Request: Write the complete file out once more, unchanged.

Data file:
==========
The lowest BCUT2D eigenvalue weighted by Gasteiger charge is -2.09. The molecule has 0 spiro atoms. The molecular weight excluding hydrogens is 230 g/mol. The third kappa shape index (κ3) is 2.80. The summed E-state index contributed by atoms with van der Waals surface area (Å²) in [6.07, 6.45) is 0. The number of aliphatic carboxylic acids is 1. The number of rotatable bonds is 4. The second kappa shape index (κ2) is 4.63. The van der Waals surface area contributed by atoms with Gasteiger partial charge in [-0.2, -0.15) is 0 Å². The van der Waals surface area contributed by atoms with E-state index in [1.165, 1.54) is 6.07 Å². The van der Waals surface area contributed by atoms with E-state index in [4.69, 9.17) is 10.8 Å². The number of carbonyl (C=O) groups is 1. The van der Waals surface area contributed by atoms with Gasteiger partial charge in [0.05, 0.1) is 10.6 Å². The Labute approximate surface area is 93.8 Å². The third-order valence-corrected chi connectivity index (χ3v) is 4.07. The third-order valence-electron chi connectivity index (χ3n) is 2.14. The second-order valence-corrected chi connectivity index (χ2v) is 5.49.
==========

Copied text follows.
The lowest BCUT2D eigenvalue weighted by Gasteiger charge is -2.09. The molecule has 0 spiro atoms. The molecular weight excluding hydrogens is 230 g/mol. The third kappa shape index (κ3) is 2.80. The summed E-state index contributed by atoms with van der Waals surface area (Å²) in [6.07, 6.45) is 0. The number of aliphatic carboxylic acids is 1. The number of rotatable bonds is 4. The second kappa shape index (κ2) is 4.63. The van der Waals surface area contributed by atoms with Gasteiger partial charge in [-0.2, -0.15) is 0 Å². The van der Waals surface area contributed by atoms with E-state index in [1.165, 1.54) is 6.07 Å². The van der Waals surface area contributed by atoms with E-state index in [4.69, 9.17) is 10.8 Å². The number of carbonyl (C=O) groups is 1. The van der Waals surface area contributed by atoms with Gasteiger partial charge in [0.05, 0.1) is 10.6 Å². The Labute approximate surface area is 93.8 Å². The third-order valence-corrected chi connectivity index (χ3v) is 4.07. The third-order valence-electron chi connectivity index (χ3n) is 2.14. The second-order valence-corrected chi connectivity index (χ2v) is 5.49.